ESPE Abstracts (2019) 92 RFC10.6

A Mutation in the Nucleoporin-107 Gene Causes Aberrant Dpp/BMP Signaling and XX Gonadal Dysgenesis

Tikva Shorê1, Tgst Levi1, Rachel Kalifa1, Dina Rekler1, Amatzia Dreifuss1,2, Ariella Weinberg-Shukron3,2, Eran Lavi4, Offer Gerlitz*1, David Zangen*4


1Department of Developmental Biology and Cancer Research, Institute for Medical Research Israel-Canada, Hebrew University, Faculty of Medicine, Jerusalem, Israel. 2Hebrew University, Hadassah Medical School, Jerusalem, Israel. 3Medical Genetics Institute, Shaare Zedek Medical Center, Jerusalem, Israel. 4Division of Pediatric Endocrinology, Hadassah Hebrew University Medical Center, Jerusalem, Israel


Background: Though the genes and signalling pathways involved in sexual development have only been partially elucidated, it is known that their disruption can result in disorders of sexual development (DSD). XX ovarian dysgenesis (XX-OD) is a rare, genetically heterogeneous disorder characterized by underdeveloped and dysfunctional ovaries. We previously identified a novel missense mutation in Nucleoporin107 (Nup107, c.1339G>A, p.D447N), an essential component of the nuclear pore complex, as the cause of XX-OD in a consanguineous family.

Methods: The Nup107 mutation (D364N) was modelled in Drosophila, a powerful genetic tool sharing gene orthologues and fundamental pathways with humans, specifically in gonadogenesis. The structural integrity and presence of both adult mutant ovaries and the earlier-stage larval gonad were assessed using dissection. Differential gene expression between mutant and wild-type larval gonads was measured using genome-wide RNA-Seq followed by qRT-PCR. Immunohistochemistry was used to characterize cellular and signalling effects of the Nup107 mutation on both adult and larval stage ovaries.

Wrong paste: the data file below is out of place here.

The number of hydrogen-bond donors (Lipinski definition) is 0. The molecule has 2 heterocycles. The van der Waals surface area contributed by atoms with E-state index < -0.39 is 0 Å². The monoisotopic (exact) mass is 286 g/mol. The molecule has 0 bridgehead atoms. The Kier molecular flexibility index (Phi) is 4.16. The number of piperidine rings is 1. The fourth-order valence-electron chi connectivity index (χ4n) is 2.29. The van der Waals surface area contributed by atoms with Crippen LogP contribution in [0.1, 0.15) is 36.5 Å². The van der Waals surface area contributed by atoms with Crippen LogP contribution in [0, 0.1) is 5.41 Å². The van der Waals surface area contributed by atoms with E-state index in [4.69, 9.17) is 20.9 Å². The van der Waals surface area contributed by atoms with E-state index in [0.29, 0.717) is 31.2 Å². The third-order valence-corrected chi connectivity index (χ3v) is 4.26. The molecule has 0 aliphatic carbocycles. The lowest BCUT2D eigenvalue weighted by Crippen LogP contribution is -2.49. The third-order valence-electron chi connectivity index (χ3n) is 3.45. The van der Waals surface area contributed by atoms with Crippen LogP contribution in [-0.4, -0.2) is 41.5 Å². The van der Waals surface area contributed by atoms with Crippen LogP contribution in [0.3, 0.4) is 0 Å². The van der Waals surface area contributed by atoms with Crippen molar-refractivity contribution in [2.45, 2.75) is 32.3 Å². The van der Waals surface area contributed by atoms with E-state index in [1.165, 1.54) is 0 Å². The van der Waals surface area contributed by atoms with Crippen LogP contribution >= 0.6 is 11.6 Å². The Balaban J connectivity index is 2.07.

Results: The Nup107 mutant flies directly mirrored the human phenotype of ovarian dysgenesis, where 40% of female transgenic flies possessed under- or non-developed ovaries. In contrast, the larval gonads were fully present, signifying that the underlying defects causing the condition occur following the larval gonad formation. The RNA-Seq studies revealed candidate genes with differential gonadal expression resulting from the Nup107 mutation, most of which possess human orthologs, including genes such as the serine protease scarface and ECM protein collagen type IVa1. Several of the candidates were found to be related to the Dpp/BMP signalling pathway. Antibody staining revealed both excess primordial germ cells (PGCs) in the larval gonad and high numbers of germline stem cells (GSCs) in the adult ovary phenotypes resembling that of Dpp/BMP overactivation and suggesting problematic germ cell differentiation.

Conclusion: The transcriptomic and cellular analyses strongly suggest that ovarian failure resulting from Nup107 mutation is mediated through the BMP pathway. This concept has implications for clinical evaluation as the human BMP signalling pathway and specifically BMP15 and BMP receptor BmprIB have been implicated in subfertility, and have been shown to be essential for female reproductive function. Testing of this pathway may be indicated in clinical cases of XX-DSD and premature ovarian failure.

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